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Home :: Archive :: 2003 :: July ::
Re: Michael Wood's In Search of Shakespeare
The Shakespeare Conference: SHK 14.1392  Tuesday, 8 July 2003

[1]     From:   Graham Hall <
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        Date:   Monday, 07 Jul 2003 15:20:15 +0000
        Subj:   Knotty Wood

[2]     From:   Martin Steward <
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        Date:   Monday, 7 Jul 2003 16:52:58 +0100
        Subj:   SHK 14.1374 Re: Michael Wood's In Search of Shakespeare

[3]     From:   Abigail Quart <
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        Date:   Monday, 7 Jul 2003 12:19:19 -0400
        Subj:   RE: SHK 14.1374 Re: Michael Wood's In Search of Shakespeare

[4]     From:   Keith Hopkins <
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        Date:   Monday, 7 Jul 2003 20:52:28 +0100
        Subj:   Wood on Shakespeare

[5]     From:   John Briggs <
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        Date:   Monday, 7 Jul 2003 23:56:45 +0100
        Subj:   Re: SHK 14.1374 Re: Michael Wood's In Search of Shakespeare

[6]     From:   Jim Carroll <
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        Date:   Monday, 7 Jul 2003 21:30:41 EDT
        Subj:   Re: SHK 14.1374 Re: Michael Wood's In Search of Shakespeare

[7]     From:   Sam Small <
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        Date:   Tuesday, 8 Jul 2003 11:29:53 +0100
        Subj:   Re: SHK 14.1374 Re: Michael Wood's In Search of Shakespeare


[1]-----------------------------------------------------------------
From:           Graham Hall <
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Date:           Monday, 07 Jul 2003 15:20:15 +0000
Subject:        Knotty Wood

A review, by Clive James, of Michael Wood's TV Shakespeare programme
will be available to the public in the next edition of the TLS. But as
James is one who does not appear to have been asked to contribute to the
content of the series perhaps he also will be taking more lee way than
satisfies the balanced criteria roundly set by a recent SHAKSPER
circular.

Best wishes,
Graham Hall

[2]-------------------------------------------------------------
From:           Martin Steward <
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Date:           Monday, 7 Jul 2003 16:52:58 +0100
Subject: Re: Michael Wood's In Search of Shakespeare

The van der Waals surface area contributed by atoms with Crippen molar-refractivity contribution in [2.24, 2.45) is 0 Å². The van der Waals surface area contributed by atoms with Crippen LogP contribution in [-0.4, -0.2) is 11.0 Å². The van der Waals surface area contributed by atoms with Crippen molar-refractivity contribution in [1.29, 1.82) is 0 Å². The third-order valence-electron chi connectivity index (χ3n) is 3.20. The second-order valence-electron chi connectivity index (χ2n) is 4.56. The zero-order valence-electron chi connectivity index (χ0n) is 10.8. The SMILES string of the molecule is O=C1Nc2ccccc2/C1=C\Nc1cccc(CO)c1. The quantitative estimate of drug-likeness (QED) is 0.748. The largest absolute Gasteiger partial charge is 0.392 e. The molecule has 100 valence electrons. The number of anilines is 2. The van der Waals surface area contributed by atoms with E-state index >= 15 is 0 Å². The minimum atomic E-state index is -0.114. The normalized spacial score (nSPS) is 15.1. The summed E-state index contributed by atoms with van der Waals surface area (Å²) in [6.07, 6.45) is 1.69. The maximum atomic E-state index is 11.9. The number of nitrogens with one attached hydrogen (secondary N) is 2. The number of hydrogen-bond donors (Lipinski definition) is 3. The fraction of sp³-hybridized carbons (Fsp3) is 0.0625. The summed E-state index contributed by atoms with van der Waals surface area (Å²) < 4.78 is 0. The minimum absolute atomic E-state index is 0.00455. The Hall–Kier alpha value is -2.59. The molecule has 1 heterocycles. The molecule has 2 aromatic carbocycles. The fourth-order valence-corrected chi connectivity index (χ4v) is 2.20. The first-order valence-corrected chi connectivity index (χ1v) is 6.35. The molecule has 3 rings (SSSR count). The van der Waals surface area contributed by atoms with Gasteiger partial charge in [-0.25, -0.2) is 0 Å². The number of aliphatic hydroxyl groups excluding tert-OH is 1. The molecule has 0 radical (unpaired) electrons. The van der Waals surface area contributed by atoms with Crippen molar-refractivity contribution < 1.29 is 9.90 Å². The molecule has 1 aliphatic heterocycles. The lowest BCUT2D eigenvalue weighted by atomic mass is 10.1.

Comment:        SHK 14.1374 Re: Michael Wood's In Search of Shakespeare

Carol Morley insists that Michael Wood "makes a point of establishing
distinctions between facts, professional opinions, popular legends
contemporary propaganda and wishful thinking."

But the way he dealt with John Shakespeare's Spiritual Testament was a
disgrace, in these terms. It was the lowest point in a generally biased
programme.

As for "Let's be sure we're none of us carping, as experts, because we
weren't invited to make our contributions on camera", I don't consider
myself an expert worthy of being put in front of a camera to talk about
Shakespearean biography. But then, neither is Wood, whose specialism is
and always has been Anglo-Saxon archaeology (it was no accident that the
archaeological sections of the show were the most successful).

David Starkey, on the other hand, whatever one thinks of his exaggerated
public persona, has made a contribution to Renaissance court studies
that is probably without parallel.

Since the subject has been broached, however, I think I could do a
decent job of general early-modern TV history, though, if anyone's out
there offering work - I'm young, vivacious, and fairly photogenic!

m

[Editor's Note: I'm old, tired, and not at all photogenic (and
apparently NOT the Walrus), but I am looking for a new job that will
enable me to continued delivering these digests. Vita available at
online. -Hardy]

[3]-------------------------------------------------------------
From:           Abigail Quart <
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Date:           Monday, 7 Jul 2003 12:19:19 -0400
Subject: 14.1374 Re: Michael Wood's In Search of Shakespeare
Comment:        RE: SHK 14.1374 Re: Michael Wood's In Search of Shakespeare

Colin Cox:

Having a family full of Catholics makes Shakespeare a Catholic? Not
according to the plays. Friar Lawrence, the kindest, most loving, most
hopeful man. Result? Everyone who trusted him is dead.

Henry V: Act I.1 with the bishops. All their imagery is venal. Then the
weirdest little thing, speaking of Henry's maturation from Hal to king,
Canterbury uses the word "reformation." That's a bit odd from a Catholic
mouth. It's a Will alert! He's about to be a very bad boy. Sure enough,
a mere eight lines down, Canterbury says "You would desire the king were
made a prelate." Uh, that was the British Reformation, right? King
becomes head of Church? Right?

Still, it's probably nothing. Like it's nothing 27 lines later when
Canterbury says "miracles are ceased," a tenet of Protestant belief but
NOT of Catholic.

Why, please, is good Catholic William Shakespeare using poetic
association to make Henry V a Protestant before he goes up against the
Catholic French?  Everyone in Europe and England knew H5 was a Catholic
king. Why not play that up?

Another thing about Will's Catholic family. Will left home. He was the
eldest son in a primogeniture nation and he left home. Didn't move back
till Daddy dearest was dead, either. Don't we all have relatives we love
but can't live with? Can barely be at dinner with before a fight breaks
out?

Assuming that contact with Catholics made Will a Catholic is
disingenuously rosy. As easily assume the sight of them made him think
of treason, civil war, and Daddy plunging the family into debt with
recusancy fines.

[4]-------------------------------------------------------------
From:           Keith Hopkins <
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Date:           Monday, 7 Jul 2003 20:52:28 +0100
Subject:        Wood on Shakespeare

I am not disagreeing that Wood is not a likeable enthusiastic and
photogenic individual who makes interesting and watchable television.
My slight caveat is that really the stuff that his presenting as being
at least, relatively new and original is really so much old hat, and has
been know of by scholars for at least two centuries.

As the previous correspondent noted, Shakespeare's Roman Catholic family
background is pretty much a matter of established fact, and yes, in the
18th century  this may have been glossed over, but   Woods ridiculous
claim that Shakespeare as a Catholic would have been unthinkable to the
Victorians, should be blown out of the water for the tripe that it is,
and as  I previously remarked  does a  disservice, not only to the work